• The qualifying date range is between September 8 of 1980 and August 1 of 1990. For officers, this date range does not begin until October 17 of 1981.
  • If you are a veteran of the Gulf War, or served and were discharged at any point after that conflict…
    • You must have served at least 24 continuous months, or the full period of time you were ordered for active duty if it was less than 24 months. In this case, you only needed to have served for 90 days or more.
    • The qualifying date range is between August 2 of 1990 and the present day.
  • If you are currently on active duty with the armed forces:
    • You need to have served for at least 90 days.
    • There is no qualifying date range.

“I Served in the National Guard and Army Reserve.”

Now, members of the National Guard and Army Reserve can receive VA loans.  There are a few more restrictions in place, though, so read carefully to be sure that you qualify before you set out to secure your loan!

  • You need to have served at least 90 days of active duty during a period of wartime, OR have been discharged from active duty as a direct result of a service-connected disability, OR spent 6 years in service to the Selected Reserve or National Guard.
  • For the six years of service option, you must also do one of the following:
    • Receive an honorable discharge.
    • Be placed on the Retirement List.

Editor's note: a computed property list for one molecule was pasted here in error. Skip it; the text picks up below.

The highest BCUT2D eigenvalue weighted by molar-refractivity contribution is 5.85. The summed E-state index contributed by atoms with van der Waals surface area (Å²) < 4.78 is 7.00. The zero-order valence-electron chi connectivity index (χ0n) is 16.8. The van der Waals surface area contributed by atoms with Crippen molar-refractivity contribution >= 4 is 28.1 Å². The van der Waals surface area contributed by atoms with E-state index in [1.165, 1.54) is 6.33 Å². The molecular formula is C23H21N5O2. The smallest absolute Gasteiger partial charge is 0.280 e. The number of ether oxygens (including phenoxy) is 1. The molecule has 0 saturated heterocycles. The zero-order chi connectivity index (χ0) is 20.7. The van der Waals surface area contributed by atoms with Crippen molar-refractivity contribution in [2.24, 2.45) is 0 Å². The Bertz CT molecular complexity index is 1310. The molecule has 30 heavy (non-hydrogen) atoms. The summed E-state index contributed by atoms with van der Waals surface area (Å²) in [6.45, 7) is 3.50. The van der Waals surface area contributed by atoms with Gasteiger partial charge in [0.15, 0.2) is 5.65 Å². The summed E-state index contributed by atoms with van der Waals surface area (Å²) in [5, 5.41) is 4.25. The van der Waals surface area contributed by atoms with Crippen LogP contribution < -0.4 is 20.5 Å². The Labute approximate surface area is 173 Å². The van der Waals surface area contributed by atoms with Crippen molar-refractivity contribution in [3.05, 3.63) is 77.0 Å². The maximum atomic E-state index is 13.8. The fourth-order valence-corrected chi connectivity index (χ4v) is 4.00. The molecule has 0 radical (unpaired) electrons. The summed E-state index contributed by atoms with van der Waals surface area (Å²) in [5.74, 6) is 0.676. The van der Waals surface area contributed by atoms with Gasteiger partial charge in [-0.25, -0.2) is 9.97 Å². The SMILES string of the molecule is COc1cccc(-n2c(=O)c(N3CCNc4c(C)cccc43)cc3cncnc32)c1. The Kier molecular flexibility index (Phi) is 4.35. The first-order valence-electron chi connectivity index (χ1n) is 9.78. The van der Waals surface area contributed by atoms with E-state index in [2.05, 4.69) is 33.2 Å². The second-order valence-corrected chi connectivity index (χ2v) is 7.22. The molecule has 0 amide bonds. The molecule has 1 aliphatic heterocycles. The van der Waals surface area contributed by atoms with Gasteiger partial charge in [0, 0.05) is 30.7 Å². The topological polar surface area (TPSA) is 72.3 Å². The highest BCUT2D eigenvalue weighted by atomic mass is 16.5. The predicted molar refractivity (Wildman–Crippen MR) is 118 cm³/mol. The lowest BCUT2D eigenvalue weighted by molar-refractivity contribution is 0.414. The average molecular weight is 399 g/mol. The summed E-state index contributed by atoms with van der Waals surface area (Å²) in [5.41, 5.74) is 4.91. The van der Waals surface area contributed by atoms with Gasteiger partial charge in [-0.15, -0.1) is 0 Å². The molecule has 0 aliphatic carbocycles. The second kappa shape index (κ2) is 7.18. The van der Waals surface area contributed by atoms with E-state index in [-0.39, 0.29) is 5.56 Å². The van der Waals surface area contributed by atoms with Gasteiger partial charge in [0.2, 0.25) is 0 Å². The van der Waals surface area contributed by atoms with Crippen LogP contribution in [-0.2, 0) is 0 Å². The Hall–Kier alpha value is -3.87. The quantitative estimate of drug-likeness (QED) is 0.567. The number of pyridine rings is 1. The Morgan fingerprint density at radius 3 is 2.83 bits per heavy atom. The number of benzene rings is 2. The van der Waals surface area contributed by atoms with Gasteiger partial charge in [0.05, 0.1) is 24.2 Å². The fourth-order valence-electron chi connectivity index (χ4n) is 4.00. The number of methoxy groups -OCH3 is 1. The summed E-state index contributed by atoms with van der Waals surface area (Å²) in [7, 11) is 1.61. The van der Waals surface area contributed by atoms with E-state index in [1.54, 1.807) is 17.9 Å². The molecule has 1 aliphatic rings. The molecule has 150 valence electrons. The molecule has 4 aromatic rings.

• Be transferred to the Standby Reserve with a record of “honorable” behavior.
    • Continue to serve in the Selected Reserve.

“According to these rules, I should be eligible for a VA Home Loan.  How do I move forward?”

Depending upon the nature of your service (Active Duty, Veteran, National Guard or Army Reserve), you’ll need to gather certain documentation to prove you’re qualified.  The VA website spells out the requirements in detail, so gathering the necessary information should be relatively simple.  If you have any questions, you can always call the VA at 1-800-827-1000, or seek guidance from a local chapter of The American Legion.

Once your paperwork is in order, you can apply for a Certificate of Eligibility (CoE).  This is where your prospective lender—one specialized in VA Loans—can step in to help!  Most lenders will have access to the VA’s WebLGY system. Lenders use this system to find a Service member’s records, determine eligibility, and issue a CoE in one fell swoop.  After that, your lender will walk you through the rest of the mortgage-acquisition process. While you can fill out a paper application or an online application on your own, a specialized VA Lender will streamline the process!

Final Thoughts

All things considered, two veterans who served at different times, achieved different distinctions, or served in different branches may need to adhere to different requirements! As your financial advocates, we sincerely hope this guide has been helpful to you. Regardless of the path you took to become eligible for your loan, be sure of one thing; VA Lending Group wants to hear from you!

 

Photo courtesy of Dafne Cholet on Flickr